First Batch of Photos – Central Tibet
Finally, some of the Kodachromes from Tibet are scanned in. More pictures will go up as time allows. These are of medium to low quality to make viewing online convenient. There is a local outfit that scans slides and negatives at very high resolution. Naturally, the originals are sharper and have better color fidelity but the scans are pretty good.
So these slides are just a few of approximately 1,000 total. I hope you find them appealing.
These were taken in the summers of 1985 and 1986. 1985 was entirely in central Tibet. You will see pictures of Lhasa, Shigatse, Sakya, Chongye, Samyas, Gyantse, and other locations.
1986 pictures are from Central Tibet as well but dominantly Khams, east Tibet. A Swiss guy, Frank, and I traveled from Chengdu, Sichuan to Lhasa over land. He was a great travel companion and a good sport to put up with me for such a long trip. Neither of us had done any serious mountain hiking and this was in the days before Global Positioning Systems. However, we were young and confident we could do anything. Ended up, we did pretty well.
We took a month or two with lots of stops. On the way, we walked from Derge to sGrolma Lhakhang. It took almost three weeks and two 17,000-18,000 passes. It was a bit of an adventure as no Westerner had taken this route ever. Most of the villagers had never seen a gringo. The dialect seemed to change every couple of valleys. Despite a fair amount of research in the Dharamsala, India library and interviews with refugees from that area of Kham, we were not all that familiar with the route.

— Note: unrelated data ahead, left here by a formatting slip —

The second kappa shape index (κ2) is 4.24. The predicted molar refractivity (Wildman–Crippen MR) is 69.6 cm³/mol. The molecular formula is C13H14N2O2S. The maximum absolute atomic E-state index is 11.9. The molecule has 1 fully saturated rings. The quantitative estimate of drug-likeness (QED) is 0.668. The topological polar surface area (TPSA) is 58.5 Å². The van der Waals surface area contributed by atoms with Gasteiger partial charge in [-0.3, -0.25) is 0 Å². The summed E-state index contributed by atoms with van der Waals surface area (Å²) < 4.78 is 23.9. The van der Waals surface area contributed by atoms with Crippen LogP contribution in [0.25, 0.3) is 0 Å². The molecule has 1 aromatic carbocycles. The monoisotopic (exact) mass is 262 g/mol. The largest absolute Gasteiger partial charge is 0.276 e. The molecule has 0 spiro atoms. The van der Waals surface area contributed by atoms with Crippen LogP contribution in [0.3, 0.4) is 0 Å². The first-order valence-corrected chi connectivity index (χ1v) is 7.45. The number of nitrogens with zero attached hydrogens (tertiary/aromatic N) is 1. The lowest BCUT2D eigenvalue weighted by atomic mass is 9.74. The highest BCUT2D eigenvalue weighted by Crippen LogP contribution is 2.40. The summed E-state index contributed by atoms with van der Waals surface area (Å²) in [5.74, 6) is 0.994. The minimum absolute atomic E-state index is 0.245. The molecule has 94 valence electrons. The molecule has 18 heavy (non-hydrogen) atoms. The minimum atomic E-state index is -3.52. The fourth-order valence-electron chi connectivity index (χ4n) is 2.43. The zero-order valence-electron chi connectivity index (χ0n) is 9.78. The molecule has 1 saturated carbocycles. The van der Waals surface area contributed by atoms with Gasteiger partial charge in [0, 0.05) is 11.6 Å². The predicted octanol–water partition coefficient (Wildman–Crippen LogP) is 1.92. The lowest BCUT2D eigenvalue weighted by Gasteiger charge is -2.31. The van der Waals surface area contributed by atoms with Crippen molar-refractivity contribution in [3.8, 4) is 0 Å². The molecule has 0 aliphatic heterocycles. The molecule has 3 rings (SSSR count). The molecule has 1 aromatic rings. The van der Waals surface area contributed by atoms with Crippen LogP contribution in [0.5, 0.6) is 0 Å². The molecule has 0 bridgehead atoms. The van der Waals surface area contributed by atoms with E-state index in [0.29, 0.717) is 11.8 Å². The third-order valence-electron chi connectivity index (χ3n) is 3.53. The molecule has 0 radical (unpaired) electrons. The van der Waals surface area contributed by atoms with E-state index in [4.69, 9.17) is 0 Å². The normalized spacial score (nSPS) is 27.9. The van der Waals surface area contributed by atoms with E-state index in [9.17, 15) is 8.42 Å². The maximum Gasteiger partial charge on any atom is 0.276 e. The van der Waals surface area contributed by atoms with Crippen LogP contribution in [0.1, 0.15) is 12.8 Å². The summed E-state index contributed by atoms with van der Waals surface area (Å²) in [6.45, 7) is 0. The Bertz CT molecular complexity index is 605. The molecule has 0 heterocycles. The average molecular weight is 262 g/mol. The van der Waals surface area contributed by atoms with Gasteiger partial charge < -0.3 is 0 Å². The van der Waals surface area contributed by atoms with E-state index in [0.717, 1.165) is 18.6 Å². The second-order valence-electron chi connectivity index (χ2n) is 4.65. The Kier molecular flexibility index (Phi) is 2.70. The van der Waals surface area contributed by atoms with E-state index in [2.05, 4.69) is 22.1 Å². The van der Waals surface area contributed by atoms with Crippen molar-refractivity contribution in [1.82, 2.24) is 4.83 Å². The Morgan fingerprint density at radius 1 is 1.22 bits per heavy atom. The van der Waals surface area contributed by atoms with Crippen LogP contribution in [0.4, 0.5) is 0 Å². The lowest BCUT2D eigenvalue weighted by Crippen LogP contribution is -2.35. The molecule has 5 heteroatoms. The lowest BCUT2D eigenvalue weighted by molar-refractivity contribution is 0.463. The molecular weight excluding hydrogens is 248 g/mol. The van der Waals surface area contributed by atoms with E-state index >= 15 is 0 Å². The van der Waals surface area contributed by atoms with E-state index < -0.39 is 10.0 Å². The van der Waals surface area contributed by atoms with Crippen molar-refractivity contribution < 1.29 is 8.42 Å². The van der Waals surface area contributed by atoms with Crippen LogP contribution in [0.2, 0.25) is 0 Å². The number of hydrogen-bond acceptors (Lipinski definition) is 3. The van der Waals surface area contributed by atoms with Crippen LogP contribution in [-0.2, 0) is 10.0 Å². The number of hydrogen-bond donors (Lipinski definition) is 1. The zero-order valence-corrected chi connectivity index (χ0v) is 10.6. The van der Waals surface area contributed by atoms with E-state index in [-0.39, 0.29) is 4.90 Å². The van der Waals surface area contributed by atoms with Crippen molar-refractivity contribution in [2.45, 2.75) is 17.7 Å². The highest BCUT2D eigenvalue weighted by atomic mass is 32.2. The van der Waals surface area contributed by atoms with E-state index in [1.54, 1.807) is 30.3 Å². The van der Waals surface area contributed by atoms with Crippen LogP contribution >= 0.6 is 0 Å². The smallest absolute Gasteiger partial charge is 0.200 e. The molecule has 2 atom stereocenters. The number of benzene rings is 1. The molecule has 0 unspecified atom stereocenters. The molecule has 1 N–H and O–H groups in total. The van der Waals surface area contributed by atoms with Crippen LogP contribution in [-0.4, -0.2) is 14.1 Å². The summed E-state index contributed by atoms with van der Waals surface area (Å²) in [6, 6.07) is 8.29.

Often local directions conflicted. Was that one big pass and two river crossings or two big passes and one river crossing? It was pretty confusing at times but a very rewarding experience.
This guy was amazing. We called him and two others the Olympic Prostration Team. They were out on the Barkor (the holy circuit around the most sacred Tibetan Temple, the Jokhang). Some pilgrims measure the length of their body all the way around. These guys would do speed prostrations around. Literally the fastest on the block. Some days, they would measure the width of their body around the circuit, amazing.
Gyantze is the third largest city. This picture is from 1985 while going from Lhasa to the Nepal border. I probably was in town for 5-6 days doing some day trips to the destroyed monasteries nearby. It was a great town.
Below the Dzong (fort or administrative center) is the old town and monastery. The straight street on the left was built by the Chinese government, the right side is the old street.
The monastery is mostly destroyed as the entire area inside the walls was covered with buildings. Those left are the originals. The stupa is one of the few remaining Kumbums (“thousand doors”). The art inside all the building is spectacular. The wall in the upper right is where a huge thanka hangs once a year.